Write a new post in response to today’s one-word prompt
When you’re little, bedtime comes too soon. You still have energy. Especially in the summer, when the days are longer, it’s awful to have to go to bed before the sun does.
When you’re in school, bedtime still comes too soon. There’s one more program to watch, one more book to read, one more conversation to finish.
It’s also during those later elementary and high school years that you learn the delight of sleeping late into the morning if you want to.
In college, there’s never enough bedtime. One more reading assignment, one more paper, one more piece of laundry you need to take care of. And back in the day, you had to put your hair up in curlers.
Then you get married and start a family. Bedtime? What’s that?
Before you can blink, the kids are reproducing and you have the wonderful joy of warm, cuddly little bodies that you don’t have to rear. And you can pretty much go to bed whenever–or if–you want to.
The trouble is, now that you can sleep a little sooner, or maybe a little longer, you don’t really need to. Still, you look forward to that comfortable, inviting bed.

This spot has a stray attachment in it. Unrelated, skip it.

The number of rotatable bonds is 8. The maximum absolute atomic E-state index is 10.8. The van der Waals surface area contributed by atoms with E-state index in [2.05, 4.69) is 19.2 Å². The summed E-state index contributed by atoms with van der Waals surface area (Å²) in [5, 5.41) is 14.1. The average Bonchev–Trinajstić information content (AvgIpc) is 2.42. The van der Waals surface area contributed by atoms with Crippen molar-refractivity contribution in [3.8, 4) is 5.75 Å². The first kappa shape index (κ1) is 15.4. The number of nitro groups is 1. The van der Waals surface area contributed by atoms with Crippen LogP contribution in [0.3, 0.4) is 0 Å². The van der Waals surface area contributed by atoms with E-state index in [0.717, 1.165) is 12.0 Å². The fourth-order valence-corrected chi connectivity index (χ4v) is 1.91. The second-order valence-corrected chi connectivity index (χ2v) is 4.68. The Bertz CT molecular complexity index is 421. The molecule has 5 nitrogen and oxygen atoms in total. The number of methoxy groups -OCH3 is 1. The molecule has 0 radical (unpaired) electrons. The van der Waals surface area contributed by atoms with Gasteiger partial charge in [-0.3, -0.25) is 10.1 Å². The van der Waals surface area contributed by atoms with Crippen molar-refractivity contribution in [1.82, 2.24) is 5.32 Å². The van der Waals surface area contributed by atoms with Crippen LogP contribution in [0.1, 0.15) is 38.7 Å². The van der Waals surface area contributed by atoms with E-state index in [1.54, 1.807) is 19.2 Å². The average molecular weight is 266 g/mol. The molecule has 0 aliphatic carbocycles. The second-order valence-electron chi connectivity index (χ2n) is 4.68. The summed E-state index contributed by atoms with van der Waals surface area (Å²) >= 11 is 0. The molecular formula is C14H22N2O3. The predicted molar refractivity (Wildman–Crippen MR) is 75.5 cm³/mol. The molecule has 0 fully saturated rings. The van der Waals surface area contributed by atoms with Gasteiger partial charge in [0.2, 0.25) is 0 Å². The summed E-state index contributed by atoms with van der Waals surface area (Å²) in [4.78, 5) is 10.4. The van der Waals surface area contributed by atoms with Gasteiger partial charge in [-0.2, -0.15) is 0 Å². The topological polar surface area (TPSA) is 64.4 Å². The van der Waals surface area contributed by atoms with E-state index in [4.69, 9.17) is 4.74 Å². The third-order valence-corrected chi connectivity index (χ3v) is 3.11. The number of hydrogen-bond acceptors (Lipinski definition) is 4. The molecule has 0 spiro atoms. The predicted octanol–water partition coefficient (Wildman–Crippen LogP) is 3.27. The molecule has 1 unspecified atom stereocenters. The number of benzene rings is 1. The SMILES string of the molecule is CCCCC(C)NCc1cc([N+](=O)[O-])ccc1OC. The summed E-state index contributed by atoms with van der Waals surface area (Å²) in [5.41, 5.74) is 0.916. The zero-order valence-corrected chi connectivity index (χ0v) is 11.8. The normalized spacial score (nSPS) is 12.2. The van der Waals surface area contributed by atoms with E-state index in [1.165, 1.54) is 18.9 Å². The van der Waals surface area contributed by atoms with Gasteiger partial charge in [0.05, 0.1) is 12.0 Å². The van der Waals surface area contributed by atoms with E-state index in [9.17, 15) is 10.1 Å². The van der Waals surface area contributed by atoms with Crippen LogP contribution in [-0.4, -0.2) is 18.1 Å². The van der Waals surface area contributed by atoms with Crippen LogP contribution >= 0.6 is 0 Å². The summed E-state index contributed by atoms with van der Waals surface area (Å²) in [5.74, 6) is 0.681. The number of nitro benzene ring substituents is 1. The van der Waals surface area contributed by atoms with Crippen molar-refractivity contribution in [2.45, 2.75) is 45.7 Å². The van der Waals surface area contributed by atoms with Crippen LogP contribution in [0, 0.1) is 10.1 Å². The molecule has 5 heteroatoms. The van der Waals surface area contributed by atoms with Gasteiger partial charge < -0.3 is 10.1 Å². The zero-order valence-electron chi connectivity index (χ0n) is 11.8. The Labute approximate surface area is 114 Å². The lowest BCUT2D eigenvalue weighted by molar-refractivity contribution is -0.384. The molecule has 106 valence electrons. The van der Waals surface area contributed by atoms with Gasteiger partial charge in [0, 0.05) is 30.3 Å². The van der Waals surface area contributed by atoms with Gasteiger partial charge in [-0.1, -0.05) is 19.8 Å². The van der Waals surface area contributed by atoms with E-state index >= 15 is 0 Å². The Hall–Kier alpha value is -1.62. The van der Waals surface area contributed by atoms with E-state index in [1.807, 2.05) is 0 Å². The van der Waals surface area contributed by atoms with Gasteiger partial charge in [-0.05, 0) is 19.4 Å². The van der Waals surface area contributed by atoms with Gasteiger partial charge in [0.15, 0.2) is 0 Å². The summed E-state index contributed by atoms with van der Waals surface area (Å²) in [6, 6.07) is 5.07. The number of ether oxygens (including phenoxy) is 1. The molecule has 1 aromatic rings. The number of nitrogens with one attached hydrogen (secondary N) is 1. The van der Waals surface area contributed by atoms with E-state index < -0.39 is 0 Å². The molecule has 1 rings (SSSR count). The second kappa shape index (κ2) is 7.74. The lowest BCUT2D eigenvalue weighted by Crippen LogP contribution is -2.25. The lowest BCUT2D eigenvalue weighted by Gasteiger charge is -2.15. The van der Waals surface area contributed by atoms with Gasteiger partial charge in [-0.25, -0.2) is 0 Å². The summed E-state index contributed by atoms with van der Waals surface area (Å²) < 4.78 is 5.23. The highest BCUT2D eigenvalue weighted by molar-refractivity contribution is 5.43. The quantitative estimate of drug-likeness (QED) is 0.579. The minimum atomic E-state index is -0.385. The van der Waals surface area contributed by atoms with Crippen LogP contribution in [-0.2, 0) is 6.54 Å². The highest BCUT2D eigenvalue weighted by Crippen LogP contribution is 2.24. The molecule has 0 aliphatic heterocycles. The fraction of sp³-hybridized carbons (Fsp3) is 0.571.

So bedtime becomes a sheer luxury. You can enjoy stretching out, putting a pillow under that aching back, reading yourself into Slumberland. If you’re still working, you may have to get up with the alarm. For me, that’s three days a week. And Sunday is an early alarm day, too. But it’s not hard any more. You’re likely to already be awake.
Still, you value bedtime more than you ever have, because now you understand the privilege of rest and restoration. Naps, which you hated as a child, become something to treasure. Like a cat, you enjoy curling up in a warm sunbeam and catching 40 winks.
Funny how bedtime changes as life changes.